YOU Magazine - July 2006 - Building the Perfect Kitchen Part III: Gadgets and Utensils By Kirk Leins
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Kathi Lundstrom     Kathi Lundstrom
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    James Sahnger
July 2006

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Building the Perfect Kitchen
Part III: Gadgets and Utensils
By Kirk Leins

Building the Perfect Kitchen - Part III: Gadgets and Utensils - By Kirk Leins

We're ready to begin the third leg of our journey towards building the perfect kitchen! I truly hope it's been as fun for you as it has been for me. So far, we have covered knives, cutting boards, pots and pans. Our "virtual kitchen" is really starting to take shape. For this installment, I've decided to address an area of cooking equipment that most people have very little knowledge about. I'm talking about kitchen gadgets and utensils.

If you're confused regarding what gadgets and utensils to purchase, don't worry; it's not really your fault. Personally, I blame companies who dedicate themselves to producing mass amounts of worthless products. That's right – worthless! I can't tell you the number of times I've either cooked in someone's kitchen or traipsed through a department store, counting the number of cooking utensils that no one ever needs to own. If I had a dime for every one of them…well, you know the rest.

Here's the thing. I love this great country of ours but, as with anything else, there's a downside. On the one hand, we as consumers have access to almost everything imaginable. On the other hand, we sometimes operate under the notion that if the man on TV tells us we need something, by golly we must have it. If you couple this gratuitous misinformation with someone who really wants to learn cooking, what you end up with is an overstocked kitchen, complete with drawers and cabinets full of useless stuff. That's where I come in.

If you've read the two prior installments of this series, you know that I'm not trying to sell you anything. Rather my purpose is to give you information that you can choose to use at your own discretion. That said, read on as I untangle this web of confusion and clear up a little of your drawer space.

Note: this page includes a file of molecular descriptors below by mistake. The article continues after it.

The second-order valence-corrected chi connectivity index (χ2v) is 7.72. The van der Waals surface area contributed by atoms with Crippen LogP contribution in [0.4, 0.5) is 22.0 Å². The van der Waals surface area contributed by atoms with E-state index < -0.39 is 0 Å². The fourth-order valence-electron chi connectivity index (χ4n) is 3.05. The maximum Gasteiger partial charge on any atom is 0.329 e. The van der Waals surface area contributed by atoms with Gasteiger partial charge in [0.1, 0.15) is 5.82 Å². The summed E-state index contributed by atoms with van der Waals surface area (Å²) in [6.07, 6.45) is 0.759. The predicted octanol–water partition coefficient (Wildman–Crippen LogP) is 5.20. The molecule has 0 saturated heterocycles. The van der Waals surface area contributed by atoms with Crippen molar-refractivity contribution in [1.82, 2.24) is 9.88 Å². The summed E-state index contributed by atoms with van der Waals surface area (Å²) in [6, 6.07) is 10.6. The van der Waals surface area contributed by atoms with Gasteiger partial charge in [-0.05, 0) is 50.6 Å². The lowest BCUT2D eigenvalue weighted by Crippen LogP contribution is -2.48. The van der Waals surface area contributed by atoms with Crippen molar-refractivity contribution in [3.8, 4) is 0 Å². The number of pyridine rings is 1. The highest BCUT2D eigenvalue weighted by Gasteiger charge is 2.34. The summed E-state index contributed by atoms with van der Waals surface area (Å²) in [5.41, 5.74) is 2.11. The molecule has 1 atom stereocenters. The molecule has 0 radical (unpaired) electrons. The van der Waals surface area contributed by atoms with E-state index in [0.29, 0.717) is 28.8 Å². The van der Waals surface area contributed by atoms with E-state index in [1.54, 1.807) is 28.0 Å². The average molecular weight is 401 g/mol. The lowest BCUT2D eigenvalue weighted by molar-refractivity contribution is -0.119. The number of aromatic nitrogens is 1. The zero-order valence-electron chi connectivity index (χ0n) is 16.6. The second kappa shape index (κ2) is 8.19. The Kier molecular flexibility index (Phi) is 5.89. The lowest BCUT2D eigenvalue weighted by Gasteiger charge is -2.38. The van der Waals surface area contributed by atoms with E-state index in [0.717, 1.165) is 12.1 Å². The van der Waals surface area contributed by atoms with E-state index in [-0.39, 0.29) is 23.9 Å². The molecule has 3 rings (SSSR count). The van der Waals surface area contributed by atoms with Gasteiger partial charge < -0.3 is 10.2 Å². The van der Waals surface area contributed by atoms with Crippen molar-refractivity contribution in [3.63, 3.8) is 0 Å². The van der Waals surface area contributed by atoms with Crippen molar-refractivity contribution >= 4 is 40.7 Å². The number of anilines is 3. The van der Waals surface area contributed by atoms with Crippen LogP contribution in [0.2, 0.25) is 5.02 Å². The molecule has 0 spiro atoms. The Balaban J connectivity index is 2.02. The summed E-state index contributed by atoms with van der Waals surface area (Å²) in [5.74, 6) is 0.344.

For starters, every piece of equipment that I reference in this installment should be purchased at your nearest restaurant supply store. This is where you'll find the most durable and least expensive versions of each product.

Number one on my list of kitchen gadgets is a good set of tongs. The reason for this is their multiple uses. Tongs are not only great for picking up things like meat, vegetables, and pasta; but they can be used to stir a pot when you're in a pinch. They're also handy for moving pots along a stovetop if an oven mitt isn't handy. My favorite brand of tongs comes from a company called Edlund. Any restaurant supply store worth its metal will be very familiar with this brand.

Wooden spoons come in second on my list. Pick up several of these as they have a tendency to either snap in half after a lot of use or even burn if left too close to a flame. I come from the restaurant/personal chef world, and you'd be surprised at some of the weird things that happen in a busy kitchen.

Serving spoons and spatulas are next. When it comes to serving spoons, you'll need two; a regular one and a slotted one for straining solids from liquids. When it comes to spatulas, I recommend getting several. You should own at least one spatula made from plastic. This is what you'll use on any of your non-stick cookware. Using metal on non-stick will eventually ruin the finish of your pot or pan. I then recommend getting a couple of offset spatulas in varying sizes. Offset spatulas are nothing more than metal spatulas, slightly offset from the handle. This allows you to really get underneath whatever you're lifting.